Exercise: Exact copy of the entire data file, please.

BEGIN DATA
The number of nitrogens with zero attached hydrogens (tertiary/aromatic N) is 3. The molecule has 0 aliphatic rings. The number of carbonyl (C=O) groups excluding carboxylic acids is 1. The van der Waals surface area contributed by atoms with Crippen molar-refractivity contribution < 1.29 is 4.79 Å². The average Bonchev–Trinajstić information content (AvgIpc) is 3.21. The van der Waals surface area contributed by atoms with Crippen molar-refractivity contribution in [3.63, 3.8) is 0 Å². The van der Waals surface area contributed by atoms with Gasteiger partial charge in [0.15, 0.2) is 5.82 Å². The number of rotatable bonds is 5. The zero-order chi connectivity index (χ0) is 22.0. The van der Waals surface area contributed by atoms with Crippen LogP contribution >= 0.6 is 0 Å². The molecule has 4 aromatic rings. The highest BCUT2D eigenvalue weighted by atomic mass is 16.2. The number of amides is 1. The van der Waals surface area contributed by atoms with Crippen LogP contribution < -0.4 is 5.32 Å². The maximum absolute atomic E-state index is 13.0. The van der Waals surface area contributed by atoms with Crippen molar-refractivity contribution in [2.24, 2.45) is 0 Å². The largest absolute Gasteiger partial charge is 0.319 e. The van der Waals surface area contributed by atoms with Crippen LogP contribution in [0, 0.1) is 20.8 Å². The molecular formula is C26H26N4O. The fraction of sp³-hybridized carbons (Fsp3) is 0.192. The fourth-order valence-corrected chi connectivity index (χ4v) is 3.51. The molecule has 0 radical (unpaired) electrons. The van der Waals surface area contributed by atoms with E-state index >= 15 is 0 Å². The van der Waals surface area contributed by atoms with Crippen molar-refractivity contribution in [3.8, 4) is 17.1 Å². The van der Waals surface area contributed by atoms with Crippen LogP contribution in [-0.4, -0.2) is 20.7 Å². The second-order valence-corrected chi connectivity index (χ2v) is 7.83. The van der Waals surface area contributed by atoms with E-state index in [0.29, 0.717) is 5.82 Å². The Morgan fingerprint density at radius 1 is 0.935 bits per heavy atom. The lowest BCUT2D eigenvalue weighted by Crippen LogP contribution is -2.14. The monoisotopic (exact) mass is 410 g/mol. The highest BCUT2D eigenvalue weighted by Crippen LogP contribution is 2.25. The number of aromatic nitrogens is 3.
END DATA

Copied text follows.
The number of nitrogens with zero attached hydrogens (tertiary/aromatic N) is 3. The molecule has 0 aliphatic rings. The number of carbonyl (C=O) groups excluding carboxylic acids is 1. The van der Waals surface area contributed by atoms with Crippen molar-refractivity contribution < 1.29 is 4.79 Å². The average Bonchev–Trinajstić information content (AvgIpc) is 3.21. The van der Waals surface area contributed by atoms with Crippen molar-refractivity contribution in [3.63, 3.8) is 0 Å². The van der Waals surface area contributed by atoms with Gasteiger partial charge in [0.15, 0.2) is 5.82 Å². The number of rotatable bonds is 5. The zero-order chi connectivity index (χ0) is 22.0. The van der Waals surface area contributed by atoms with Crippen LogP contribution >= 0.6 is 0 Å². The molecule has 4 aromatic rings. The highest BCUT2D eigenvalue weighted by atomic mass is 16.2. The number of amides is 1. The van der Waals surface area contributed by atoms with Crippen LogP contribution < -0.4 is 5.32 Å². The maximum absolute atomic E-state index is 13.0. The van der Waals surface area contributed by atoms with Crippen molar-refractivity contribution in [2.24, 2.45) is 0 Å². The largest absolute Gasteiger partial charge is 0.319 e. The van der Waals surface area contributed by atoms with Crippen LogP contribution in [0, 0.1) is 20.8 Å². The molecular formula is C26H26N4O. The fraction of sp³-hybridized carbons (Fsp3) is 0.192. The fourth-order valence-corrected chi connectivity index (χ4v) is 3.51. The molecule has 0 radical (unpaired) electrons. The van der Waals surface area contributed by atoms with E-state index >= 15 is 0 Å². The van der Waals surface area contributed by atoms with Crippen molar-refractivity contribution in [3.8, 4) is 17.1 Å². The van der Waals surface area contributed by atoms with Crippen LogP contribution in [-0.4, -0.2) is 20.7 Å². The second-order valence-corrected chi connectivity index (χ2v) is 7.83. The van der Waals surface area contributed by atoms with E-state index in [0.29, 0.717) is 5.82 Å². The Morgan fingerprint density at radius 1 is 0.935 bits per heavy atom. The lowest BCUT2D eigenvalue weighted by Crippen LogP contribution is -2.14. The monoisotopic (exact) mass is 410 g/mol. The highest BCUT2D eigenvalue weighted by Crippen LogP contribution is 2.25. The number of aromatic nitrogens is 3.